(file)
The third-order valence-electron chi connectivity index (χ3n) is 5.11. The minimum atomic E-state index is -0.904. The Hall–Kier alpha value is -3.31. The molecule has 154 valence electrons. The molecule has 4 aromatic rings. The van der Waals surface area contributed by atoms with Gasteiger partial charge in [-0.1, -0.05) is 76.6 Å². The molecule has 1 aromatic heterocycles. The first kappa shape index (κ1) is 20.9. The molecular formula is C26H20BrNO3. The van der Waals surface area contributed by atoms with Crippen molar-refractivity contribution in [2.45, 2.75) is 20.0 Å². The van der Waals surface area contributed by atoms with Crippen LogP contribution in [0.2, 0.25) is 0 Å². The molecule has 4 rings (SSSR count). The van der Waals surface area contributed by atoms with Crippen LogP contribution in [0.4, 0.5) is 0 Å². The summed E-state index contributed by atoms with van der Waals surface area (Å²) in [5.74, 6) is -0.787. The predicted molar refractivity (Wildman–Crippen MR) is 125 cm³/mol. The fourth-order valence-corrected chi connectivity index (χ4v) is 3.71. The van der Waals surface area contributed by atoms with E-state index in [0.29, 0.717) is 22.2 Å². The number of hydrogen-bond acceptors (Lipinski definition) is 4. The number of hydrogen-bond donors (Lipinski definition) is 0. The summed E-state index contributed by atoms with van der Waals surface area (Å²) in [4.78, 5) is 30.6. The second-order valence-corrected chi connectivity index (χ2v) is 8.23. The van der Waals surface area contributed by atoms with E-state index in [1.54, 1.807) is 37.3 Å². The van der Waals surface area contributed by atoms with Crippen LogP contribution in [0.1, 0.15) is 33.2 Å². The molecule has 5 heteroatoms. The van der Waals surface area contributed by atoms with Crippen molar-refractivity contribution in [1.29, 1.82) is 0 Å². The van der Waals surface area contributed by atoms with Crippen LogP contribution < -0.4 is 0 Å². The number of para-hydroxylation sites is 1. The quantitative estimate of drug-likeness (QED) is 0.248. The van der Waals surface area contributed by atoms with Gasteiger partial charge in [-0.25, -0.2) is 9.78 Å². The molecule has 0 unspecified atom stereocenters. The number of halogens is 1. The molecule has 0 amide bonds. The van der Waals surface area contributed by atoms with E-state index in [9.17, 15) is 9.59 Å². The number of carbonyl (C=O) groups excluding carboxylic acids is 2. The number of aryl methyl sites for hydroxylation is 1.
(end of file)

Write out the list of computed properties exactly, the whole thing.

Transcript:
The third-order valence-electron chi connectivity index (χ3n) is 5.11. The minimum atomic E-state index is -0.904. The Hall–Kier alpha value is -3.31. The molecule has 154 valence electrons. The molecule has 4 aromatic rings. The van der Waals surface area contributed by atoms with Gasteiger partial charge in [-0.1, -0.05) is 76.6 Å². The molecule has 1 aromatic heterocycles. The first kappa shape index (κ1) is 20.9. The molecular formula is C26H20BrNO3. The van der Waals surface area contributed by atoms with Crippen molar-refractivity contribution in [2.45, 2.75) is 20.0 Å². The van der Waals surface area contributed by atoms with Crippen LogP contribution in [0.2, 0.25) is 0 Å². The molecule has 4 rings (SSSR count). The van der Waals surface area contributed by atoms with Crippen LogP contribution in [0.4, 0.5) is 0 Å². The summed E-state index contributed by atoms with van der Waals surface area (Å²) in [5.74, 6) is -0.787. The predicted molar refractivity (Wildman–Crippen MR) is 125 cm³/mol. The fourth-order valence-corrected chi connectivity index (χ4v) is 3.71. The van der Waals surface area contributed by atoms with E-state index in [0.29, 0.717) is 22.2 Å². The number of hydrogen-bond acceptors (Lipinski definition) is 4. The number of hydrogen-bond donors (Lipinski definition) is 0. The summed E-state index contributed by atoms with van der Waals surface area (Å²) in [4.78, 5) is 30.6. The second-order valence-corrected chi connectivity index (χ2v) is 8.23. The van der Waals surface area contributed by atoms with E-state index in [1.54, 1.807) is 37.3 Å². The van der Waals surface area contributed by atoms with Crippen LogP contribution in [0.1, 0.15) is 33.2 Å². The molecule has 5 heteroatoms. The van der Waals surface area contributed by atoms with Crippen molar-refractivity contribution in [1.29, 1.82) is 0 Å². The van der Waals surface area contributed by atoms with Crippen LogP contribution < -0.4 is 0 Å². The number of para-hydroxylation sites is 1. The quantitative estimate of drug-likeness (QED) is 0.248. The van der Waals surface area contributed by atoms with Gasteiger partial charge in [-0.25, -0.2) is 9.78 Å². The molecule has 0 unspecified atom stereocenters. The number of halogens is 1. The molecule has 0 amide bonds. The van der Waals surface area contributed by atoms with E-state index in [9.17, 15) is 9.59 Å². The number of carbonyl (C=O) groups excluding carboxylic acids is 2. The number of aryl methyl sites for hydroxylation is 1.